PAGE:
I would say, then, that Cate Archer, appearance aside, is an example of a female character done right. Which is a relief, because the game she’s in is really quite something. It’s tricky to put one’s finger on exactly what makes it so great, because it doesn’t do anything revolutionary; it’s clearly a first-person shooter, spread out over several missions, much like many games we’ve seen before and since. The most obvious thing that sets it apart is the strength of its theme. Monolith went all-out in getting the feel of a ’60s spy thriller, including a Bond-esque soundtrack and even a trippy opening credits sequence complete with a theme song (sample lyric: “‘Cause no one lives forever / But evil never dies”). Cate is issued cool spy gadgets like a barrette with a lockpick attachment or sunglasses with a thermal imaging sensor, in addition to her standard armaments. But the real highlights are the missions themselves, which are imaginative and varied. The key is a very small change to the traditional first-person shooter forumla: the player does not carry equipment through to the next mission. While in recent years it’s become a trend to limit how many guns a player can carry at one time, for a long time all first-person shooters involved gradually collecting more and more weapons as one progressed through the game. Even games that tried to break the traditional first-person shooter mold, like the Half-Life series, held on to this gun collection mechanic. By simply re-assigning equipment for each mission, Monolith were able to be far more varied with their level designs. One mission might see Cate eliminating goons from afar with a silenced sniper rifle, but another might force her to close the distance to deal with the opposition, or even sneak past enemies entirely. One memorable example was a mission in which I started unarmed; I was undercover and not expecting any opposition. When opposition arrived, I was forced to use whatever weapons I found off of enemies in order to make my escape. Eventually I found myself facing an area with several guard posts and searchlights that I needed to get past. In previous missions, I could have eliminated the guards one by one without being detected, but this time, none of the weapons I’d gathered had a silencer. Any shot would instantly alert everyone to my presence, so I was instead forced to sneak through, carefully dodging the searchlight beams. It made for a much more tense and enjoyable experience, simply by limiting my options.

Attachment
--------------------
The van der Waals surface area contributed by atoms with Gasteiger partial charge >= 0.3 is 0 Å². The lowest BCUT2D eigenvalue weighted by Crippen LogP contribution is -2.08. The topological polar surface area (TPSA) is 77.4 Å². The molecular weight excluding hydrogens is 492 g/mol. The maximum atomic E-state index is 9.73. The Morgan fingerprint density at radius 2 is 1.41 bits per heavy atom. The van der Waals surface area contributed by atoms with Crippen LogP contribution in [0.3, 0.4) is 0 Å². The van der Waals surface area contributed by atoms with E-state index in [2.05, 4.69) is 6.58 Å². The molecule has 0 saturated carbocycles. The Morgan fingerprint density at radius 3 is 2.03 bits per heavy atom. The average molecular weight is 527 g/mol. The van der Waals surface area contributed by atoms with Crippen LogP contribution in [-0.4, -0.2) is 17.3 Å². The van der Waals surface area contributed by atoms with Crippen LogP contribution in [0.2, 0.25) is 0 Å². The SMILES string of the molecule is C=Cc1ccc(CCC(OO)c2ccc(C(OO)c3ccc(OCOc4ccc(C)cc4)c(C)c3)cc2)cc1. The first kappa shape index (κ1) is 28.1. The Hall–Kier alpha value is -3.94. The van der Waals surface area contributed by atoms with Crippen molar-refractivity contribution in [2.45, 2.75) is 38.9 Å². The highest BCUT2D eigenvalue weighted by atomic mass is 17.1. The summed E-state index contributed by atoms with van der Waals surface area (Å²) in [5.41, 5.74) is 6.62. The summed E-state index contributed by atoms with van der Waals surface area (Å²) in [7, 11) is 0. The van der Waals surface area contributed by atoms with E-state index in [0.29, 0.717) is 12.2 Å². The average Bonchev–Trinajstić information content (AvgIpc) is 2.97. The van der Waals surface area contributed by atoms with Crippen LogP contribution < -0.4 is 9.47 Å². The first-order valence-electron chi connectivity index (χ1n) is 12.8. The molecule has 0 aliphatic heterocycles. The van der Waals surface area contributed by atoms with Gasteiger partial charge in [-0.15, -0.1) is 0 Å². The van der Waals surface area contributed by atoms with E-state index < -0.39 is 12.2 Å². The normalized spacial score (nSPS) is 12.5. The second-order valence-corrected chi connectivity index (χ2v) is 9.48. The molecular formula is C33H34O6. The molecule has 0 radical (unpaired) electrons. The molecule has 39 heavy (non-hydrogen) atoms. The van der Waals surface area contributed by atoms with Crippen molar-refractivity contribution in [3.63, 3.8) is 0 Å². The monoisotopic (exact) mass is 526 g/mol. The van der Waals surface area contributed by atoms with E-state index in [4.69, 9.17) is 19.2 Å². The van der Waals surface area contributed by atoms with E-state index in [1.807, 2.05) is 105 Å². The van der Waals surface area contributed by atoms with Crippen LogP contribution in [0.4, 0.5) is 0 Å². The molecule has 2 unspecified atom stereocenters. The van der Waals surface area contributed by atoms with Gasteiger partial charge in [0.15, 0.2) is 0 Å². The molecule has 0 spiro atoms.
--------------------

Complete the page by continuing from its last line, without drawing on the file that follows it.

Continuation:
The other thing this accomplishes is that the various weapons and equipment are no longer tied to an ever-increasing ramp of quality. It’s not all about bigger and better weapons; in No One Lives Forever, the lowly silenced pistol is often the most valuable thing in one’s arsenal. It all depends on the mission. I can confirm that the stealthy infiltration missions are indeed expertly executed; while a few require the player to stringently avoid detection of any kind, most simply reward a more stealthy approach while still allowing the player to get into a few small firefights. The stealth mainly involves dodging security cameras and dispatching guards with silenced weapons, although one must be careful to do so in places where the body can’t be seen by any cameras. Sometimes this means luring guards away from their posts, other times it’s simply a matter of carefully observing their patrols and striking at the right moment. The player must also be careful not to make too much noise, both with weapons and footsteps, which means moving slowly or seeking less noisy surfaces to walk on. Pleasingly, being seen or setting off an alarm does not necessarily spell disaster, and missions can be finished guns blazing if one wishes. But I’ve enjoyed sneaking the most. So far, this type of mission has been the most common, but the settings have changed drastically; I’ve infiltrated everything from shipping facilities to secret research labs to offices and skyscrapers.
Stealthy infiltration is hardly the only thing that No One Lives Forever has to offer, though. Monolith went all-out in crafting some really unique and memorable missions. Each is split into several parts (referred to as “scenes”) that allow for some long-form espionage, and there are quite a lot of them. So far, in addition to the aforementioned infiltrations and action-packed escape, I’ve protected a VIP from assassins with my trusty sniper rifle, done a little scuba diving, conducted an undercover interrogation to suss out a suspect’s involvement in clandestine affairs, and even got into a gunfight while free-falling out of an airplane. And all indications are that there’s plenty more missions to come. The manual describes vehicle controls, which I haven’t used yet, and there are a bunch of spy gadgets I haven’t been issued yet either. Quite a long game, then, and a reminder about how much modern games have changed. Take a look at this scene: